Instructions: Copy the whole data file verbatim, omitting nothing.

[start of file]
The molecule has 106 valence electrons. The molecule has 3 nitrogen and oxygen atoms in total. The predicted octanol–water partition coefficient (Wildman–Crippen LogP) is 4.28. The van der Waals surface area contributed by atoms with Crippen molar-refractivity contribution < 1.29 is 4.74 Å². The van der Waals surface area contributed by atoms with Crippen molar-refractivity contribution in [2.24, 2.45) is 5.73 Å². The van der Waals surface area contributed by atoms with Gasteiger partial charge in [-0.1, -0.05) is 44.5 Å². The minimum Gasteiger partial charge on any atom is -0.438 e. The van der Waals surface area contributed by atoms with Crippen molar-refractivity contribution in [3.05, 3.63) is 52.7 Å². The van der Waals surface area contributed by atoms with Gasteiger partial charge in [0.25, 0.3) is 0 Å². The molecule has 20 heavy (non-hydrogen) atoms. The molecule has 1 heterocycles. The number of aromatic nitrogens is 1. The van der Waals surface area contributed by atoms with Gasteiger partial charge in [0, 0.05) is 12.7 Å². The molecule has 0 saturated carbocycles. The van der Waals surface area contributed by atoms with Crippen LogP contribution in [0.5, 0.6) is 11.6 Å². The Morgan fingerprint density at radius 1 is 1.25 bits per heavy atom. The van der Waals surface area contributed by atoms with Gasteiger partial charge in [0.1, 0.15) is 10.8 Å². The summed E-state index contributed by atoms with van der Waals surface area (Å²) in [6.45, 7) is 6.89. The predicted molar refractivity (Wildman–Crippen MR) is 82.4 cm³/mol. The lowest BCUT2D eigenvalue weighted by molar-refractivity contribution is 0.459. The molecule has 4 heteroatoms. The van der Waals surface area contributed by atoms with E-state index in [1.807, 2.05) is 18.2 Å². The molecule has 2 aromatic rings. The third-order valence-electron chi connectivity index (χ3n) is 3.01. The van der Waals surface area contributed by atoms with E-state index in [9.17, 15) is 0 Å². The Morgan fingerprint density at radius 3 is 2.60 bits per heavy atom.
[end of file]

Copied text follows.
The molecule has 106 valence electrons. The molecule has 3 nitrogen and oxygen atoms in total. The predicted octanol–water partition coefficient (Wildman–Crippen LogP) is 4.28. The van der Waals surface area contributed by atoms with Crippen molar-refractivity contribution < 1.29 is 4.74 Å². The van der Waals surface area contributed by atoms with Crippen molar-refractivity contribution in [2.24, 2.45) is 5.73 Å². The van der Waals surface area contributed by atoms with Gasteiger partial charge in [-0.1, -0.05) is 44.5 Å². The minimum Gasteiger partial charge on any atom is -0.438 e. The van der Waals surface area contributed by atoms with Crippen molar-refractivity contribution in [3.05, 3.63) is 52.7 Å². The van der Waals surface area contributed by atoms with Gasteiger partial charge in [0.25, 0.3) is 0 Å². The molecule has 20 heavy (non-hydrogen) atoms. The molecule has 1 heterocycles. The number of aromatic nitrogens is 1. The van der Waals surface area contributed by atoms with Gasteiger partial charge in [0, 0.05) is 12.7 Å². The molecule has 0 saturated carbocycles. The van der Waals surface area contributed by atoms with Crippen LogP contribution in [0.5, 0.6) is 11.6 Å². The Morgan fingerprint density at radius 1 is 1.25 bits per heavy atom. The van der Waals surface area contributed by atoms with Gasteiger partial charge in [0.1, 0.15) is 10.8 Å². The summed E-state index contributed by atoms with van der Waals surface area (Å²) in [6.45, 7) is 6.89. The predicted molar refractivity (Wildman–Crippen MR) is 82.4 cm³/mol. The lowest BCUT2D eigenvalue weighted by molar-refractivity contribution is 0.459. The molecule has 4 heteroatoms. The van der Waals surface area contributed by atoms with E-state index in [1.807, 2.05) is 18.2 Å². The molecule has 2 aromatic rings. The third-order valence-electron chi connectivity index (χ3n) is 3.01. The van der Waals surface area contributed by atoms with E-state index in [9.17, 15) is 0 Å². The Morgan fingerprint density at radius 3 is 2.60 bits per heavy atom.